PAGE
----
John Boehner narrowly won a third term as House of Representatives Speaker on Tuesday, surviving a stiff challenge from 25 conservative Republicans that may signal a growing split in the party as it takes full control of Congress. Boehner received 216 of 408 votes cast in a tense vote, with a growing faction of dissident House Republicans opposing him because they said he had done too little to cut spending and fight President Barack Obama's immigration and healthcare policies.
Reports are rampant -- Wednesday by Fox News, Thursday by the New York Times -- that President Obama will sign an executive order as soon as next week that will allow up to 5 million undocumented immigrants to avoid deportation. Signing such an order will have explosive political consequences, reshaping not only the near term fights in Congress but also having a potentially profound effect on the two parties' national coalitions heading into the 2016 election and beyond. Republicans have made very clear if Obama goes forward, it would be the equivalent of giving the middle finger to their incoming majority -- and, by extension, the American public that helped the GOP gain seats in the House and Senate.
Remember “immigration reform”? It was the biggest domestic policy topic for the past couple of years. Brief recap of major events: the Senate passed a bipartisan comprehensive immigration reform bill, the House pretended to consider taking it up for a while, and then it didn’t, President Obama promised to take executive action to slow down deportations, and then he didn’t. If you add up those two “didn’t”s, the sum total of legislative and executive action that’s changed U.S. immigration policy in the past two years is “zero.” The result of immigration activists tireless work has been “zero.” Zeroes across the board. Poor decisions have been made on this path to this overwhelming zeroness.
A specialized sort of barometric collapse hit Washington, D.C., last night: a sudden knowledge that the capital’s stocks of Merlot and unfiltered cigarettes had been depleted, and Speaker John Boehner was turning surly. And the target of his abuse, yet again, were the very specimens over whom he attempts to leverage power: the House Republicans conference. Boehner, speaking to the International Franchise Association (read: people who don’t want to pay their fast-food workers more), described the House majority over which he lords as a “paper majority,” and then went on to label a dissident faction within his conference as “knuckleheads.” “On any given day, 16 of my members decide they’re going to go this way, and all the sudden I have nothing,” he said.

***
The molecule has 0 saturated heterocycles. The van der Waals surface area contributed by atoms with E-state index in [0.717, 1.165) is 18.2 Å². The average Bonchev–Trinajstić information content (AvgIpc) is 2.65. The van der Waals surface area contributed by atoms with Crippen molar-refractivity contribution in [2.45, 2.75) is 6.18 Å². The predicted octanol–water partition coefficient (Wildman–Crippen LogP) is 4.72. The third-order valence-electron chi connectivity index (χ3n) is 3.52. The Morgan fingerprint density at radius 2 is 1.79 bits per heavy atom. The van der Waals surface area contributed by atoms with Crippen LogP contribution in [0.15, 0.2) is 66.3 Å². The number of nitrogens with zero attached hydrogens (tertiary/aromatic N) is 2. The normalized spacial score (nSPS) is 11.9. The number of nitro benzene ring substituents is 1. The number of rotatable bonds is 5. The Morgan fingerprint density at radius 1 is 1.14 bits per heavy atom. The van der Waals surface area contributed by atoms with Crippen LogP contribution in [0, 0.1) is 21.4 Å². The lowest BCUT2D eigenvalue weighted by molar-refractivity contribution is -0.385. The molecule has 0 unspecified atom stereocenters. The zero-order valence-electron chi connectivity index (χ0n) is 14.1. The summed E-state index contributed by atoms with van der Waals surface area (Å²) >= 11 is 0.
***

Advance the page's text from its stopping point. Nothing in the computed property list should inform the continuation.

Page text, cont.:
On Tuesday, House Speaker John Boehner lashed out in response to growing media chatter about Republicans potentially impeaching President Obama. "We have no plans to impeach the president. We have no future plans," he said, according to The Hill. The recent media emphasis of the issue, Boehner said, is "all a scam started by Democrats at the White House."
A longshot challenger to Speaker of the House John Boehner is trying to use penis jokes to win election.
On March 13th, House Speaker John Boehner held a press conference. By that point, Obamacare enrollment was beginning to accelerate. But Boehner thought it was an illusion. He wanted to change the narrative. And so he made a startling claim: Obamacare, he said, had led to fewer people having health insurance.
About a year after Republicans lost badly with Latino voters in the presidential election and began to promise quick action on immigration reform, a Senate-passed bill has languished in the House, no bills have been put forward to deal with major issues such as the limbo of the U.S. undocumented population and the year is drawing to a close without any expectation of a single immigration-related vote. Although the Senate's comprehensive reform bill passed in June in a 68-32 vote -- picking up 14 Republicans -- the House GOP has ruled out a vote.